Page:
Hydrogen rich gas production by thermocatalytic decomposition of kenaf biomass

Sibel Irmak, Lker Öztürk

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42 Scopus citations


Kenaf (Hibiscus cannabinus L.), a well known energy crop and an annual herbaceous plant grows very fast with low lodging susceptibility was used as representative lignocellulosic biomass in the present work. Thermocatalytic conversions were performed by aqueous phase reforming (APR) of kenaf hydrolysates and direct gasification of solid biomass of kenaf using 5% Pt on activated carbon as catalyst. Hydrolysates used in APR experiments were prepared by solubilization of kenaf biomass in subcritical water under CO2 gas pressure. APR of kenaf hydrolysate with low molecular weight polysaccharides in the presence of the reforming catalyst produced more gas compared to the hydrolysate that had high molecular weight polysaccharides. APR experiments of kenaf biomass hydrolysates and glucose, which was used as a simplest biomass model compound, in the presence of catalyst produced various amounts of gas mixtures that consisted of H2, CO, CO2, CH4 and C2H6. The ratios of H2 to other gases produced were 0.98, 1.50 and 1.35 for 150 °C and 250 °C subcritical water-treated kenaf hydrolysates and glucose, respectively. These ratios indicated that more the degraded organic content of kenaf hydrolysate the better selectivity for hydrogen production. Although APR of 250 °C-kenaf hydrolysate resulted in similar gas content and composition as glucose, the gas volume produced was three times higher in glucose feed. The use of solid kenaf biomass as starting feedstock in APR experiments resulted in less gas production since the activity of catalyst was lowered by solid biomass particles.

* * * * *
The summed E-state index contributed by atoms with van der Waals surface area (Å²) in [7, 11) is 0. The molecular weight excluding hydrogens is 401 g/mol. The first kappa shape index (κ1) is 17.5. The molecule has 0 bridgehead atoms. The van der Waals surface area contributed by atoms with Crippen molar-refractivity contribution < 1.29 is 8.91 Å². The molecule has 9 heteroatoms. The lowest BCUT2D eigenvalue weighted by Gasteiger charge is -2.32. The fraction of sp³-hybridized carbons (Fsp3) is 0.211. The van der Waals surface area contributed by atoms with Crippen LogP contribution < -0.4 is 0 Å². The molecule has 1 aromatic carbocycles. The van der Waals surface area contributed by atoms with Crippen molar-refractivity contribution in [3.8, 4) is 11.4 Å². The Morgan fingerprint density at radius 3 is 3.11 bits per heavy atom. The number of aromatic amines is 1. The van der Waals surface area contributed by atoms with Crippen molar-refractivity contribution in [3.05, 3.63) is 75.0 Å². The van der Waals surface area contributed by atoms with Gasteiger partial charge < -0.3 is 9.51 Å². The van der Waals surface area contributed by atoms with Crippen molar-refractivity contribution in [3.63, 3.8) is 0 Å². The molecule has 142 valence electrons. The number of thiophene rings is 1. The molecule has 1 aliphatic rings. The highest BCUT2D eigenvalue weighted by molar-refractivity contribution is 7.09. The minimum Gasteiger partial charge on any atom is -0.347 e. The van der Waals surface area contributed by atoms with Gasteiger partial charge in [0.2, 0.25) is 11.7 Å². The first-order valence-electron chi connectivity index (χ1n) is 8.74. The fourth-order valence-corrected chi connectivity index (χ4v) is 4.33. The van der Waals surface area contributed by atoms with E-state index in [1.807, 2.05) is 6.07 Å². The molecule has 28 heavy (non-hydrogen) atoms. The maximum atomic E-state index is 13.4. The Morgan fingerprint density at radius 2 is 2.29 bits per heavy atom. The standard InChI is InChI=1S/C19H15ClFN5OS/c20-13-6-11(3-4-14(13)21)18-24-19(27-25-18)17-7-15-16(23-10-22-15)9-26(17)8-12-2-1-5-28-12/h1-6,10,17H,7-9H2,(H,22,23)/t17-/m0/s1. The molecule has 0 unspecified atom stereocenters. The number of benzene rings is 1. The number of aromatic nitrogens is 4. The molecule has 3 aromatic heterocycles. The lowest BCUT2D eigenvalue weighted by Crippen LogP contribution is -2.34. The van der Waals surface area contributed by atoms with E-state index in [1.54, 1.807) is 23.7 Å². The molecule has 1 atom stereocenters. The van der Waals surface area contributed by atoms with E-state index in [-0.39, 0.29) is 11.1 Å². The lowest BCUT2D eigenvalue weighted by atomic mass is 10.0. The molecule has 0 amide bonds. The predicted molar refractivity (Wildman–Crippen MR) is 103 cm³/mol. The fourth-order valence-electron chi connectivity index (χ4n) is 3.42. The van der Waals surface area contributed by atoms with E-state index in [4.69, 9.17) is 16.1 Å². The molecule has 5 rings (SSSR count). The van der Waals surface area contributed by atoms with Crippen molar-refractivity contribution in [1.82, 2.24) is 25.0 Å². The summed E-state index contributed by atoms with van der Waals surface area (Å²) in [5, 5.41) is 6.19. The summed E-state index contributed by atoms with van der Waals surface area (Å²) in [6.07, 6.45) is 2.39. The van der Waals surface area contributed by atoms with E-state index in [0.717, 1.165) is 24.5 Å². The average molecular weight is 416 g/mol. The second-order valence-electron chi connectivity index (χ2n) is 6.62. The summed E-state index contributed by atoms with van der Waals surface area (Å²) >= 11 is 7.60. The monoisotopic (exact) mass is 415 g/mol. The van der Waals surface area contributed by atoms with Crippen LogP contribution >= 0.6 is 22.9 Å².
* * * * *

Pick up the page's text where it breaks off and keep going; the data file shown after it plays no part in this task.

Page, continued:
Original languageEnglish (US)
Pages (from-to)5312-5317
Number of pages6
JournalInternational Journal of Hydrogen Energy
Issue number11
StatePublished - Jun 2010

All Science Journal Classification (ASJC) codes

  • Renewable Energy, Sustainability and the Environment
  • Fuel Technology
  • Condensed Matter Physics
  • Energy Engineering and Power Technology


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